NEW GLASGOW – Three siblings are hoping fellow students at A.G. Baillie Memorial School will help them band together to raise $3,000 for the typhoon victims in the Philippines.
Typhoon Haiyan hit the Philippines on Nov. 8, killing thousands and leaving more than a million homeless.
“I wanted to help because I knew they weren’t doing well,” Hannah Bryant, a Grade 4 student at the school, said.
She, along with her brothers Morgan and Finn, decided to organize a fundraiser after their parents told them about the disaster.
After their principal approved their idea, they led an assembly on Nov. 28 to tell their peers.
They showed a PowerPoint presentation illustrating the damage and conditions people are living in. Afterwards, they encouraged others to help.
The only catch was they wanted the students to earn it themselves. Rather than simply ask their parents for the money, they wanted them to do a good deed or a chore in return.
“We didn’t want to put pressure on parents,” Leisa Bryant, their mother, said.
The Bryant siblings asked each student to try to raise $10, but they understand if that’s not possible.
Leisa said she knows the Christmas season can be tough and there’s no shortage of fundraising efforts in the community lately.
However, when Leisa heard about the devastation, she began to wonder what Christmas in the Philippines is going to be like for those hit.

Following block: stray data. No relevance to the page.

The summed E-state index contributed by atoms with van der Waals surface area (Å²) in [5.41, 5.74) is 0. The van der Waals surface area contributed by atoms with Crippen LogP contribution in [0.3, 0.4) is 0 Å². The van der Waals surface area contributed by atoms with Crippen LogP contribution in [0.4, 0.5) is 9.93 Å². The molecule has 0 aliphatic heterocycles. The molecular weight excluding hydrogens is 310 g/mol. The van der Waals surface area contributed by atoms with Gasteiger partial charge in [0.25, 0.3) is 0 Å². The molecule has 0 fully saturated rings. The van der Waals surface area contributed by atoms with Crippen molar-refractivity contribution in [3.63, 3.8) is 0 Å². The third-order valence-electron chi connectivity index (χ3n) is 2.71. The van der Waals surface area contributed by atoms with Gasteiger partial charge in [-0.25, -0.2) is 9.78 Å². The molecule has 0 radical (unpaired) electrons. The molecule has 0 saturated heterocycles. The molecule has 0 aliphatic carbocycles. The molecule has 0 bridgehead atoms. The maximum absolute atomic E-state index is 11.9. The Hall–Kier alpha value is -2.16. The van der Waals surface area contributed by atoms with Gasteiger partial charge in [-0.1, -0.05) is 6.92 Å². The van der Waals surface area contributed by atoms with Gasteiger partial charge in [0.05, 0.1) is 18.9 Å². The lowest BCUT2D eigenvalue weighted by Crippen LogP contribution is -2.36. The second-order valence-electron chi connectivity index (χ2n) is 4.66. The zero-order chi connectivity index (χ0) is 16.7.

Leisa and Aaron Bryant wanted to make sure they told their kids themselves.
It gave them a chance to frame it in a way that corresponds to their values, they said, rather than find out through technology.
The siblings have a connection to the disaster because they have many Filipino friends.
They were especially inspired after Leisa and Morgan went to We Day in Halifax.
Morgan, 12, had the chance to meet Marc and Craig Kielburger, founders of Free The Children.
One of the Kielburger brothers even sent a video message to Hannah, encouraging her to continue her efforts.
This helped her before the assembly in front of her entire school.
“I was scared they’d laugh at me.”
No one laughed. In fact, they remained quiet for the entire presentation until Hannah asked who wanted to help when they all shouted back.
“It was really neat to see the energy in the school,” Leisa said.
They also handed each student a cue card for them to write their name, age, amount they raised, how they raised and a good wish for victims of the typhoon.
By Saturday morning, Finn, the youngest brother at six-years-old, had already raised $8.
He listed off several chores he had done around the house that helped him get to the goal amount.
The planning for the fundraiser had to be thrown together very quickly, and the siblings were responsible for the majority of it.
“We’ve done very little,” Leisa said.
They wanted to get it done while the Canadian government is still matching donations dollar-for-dollar, hopefully bringing them to a total of $6,000.
The government recently extended their deadline to Dec. 23.
They plan to donate it to YMCA Canada, so they can pass it onto the YMCA of the Philippines.
They plan to check back in with their classmates next week to see how much they were able to raise.
On Twitter: @NGNewsAmanda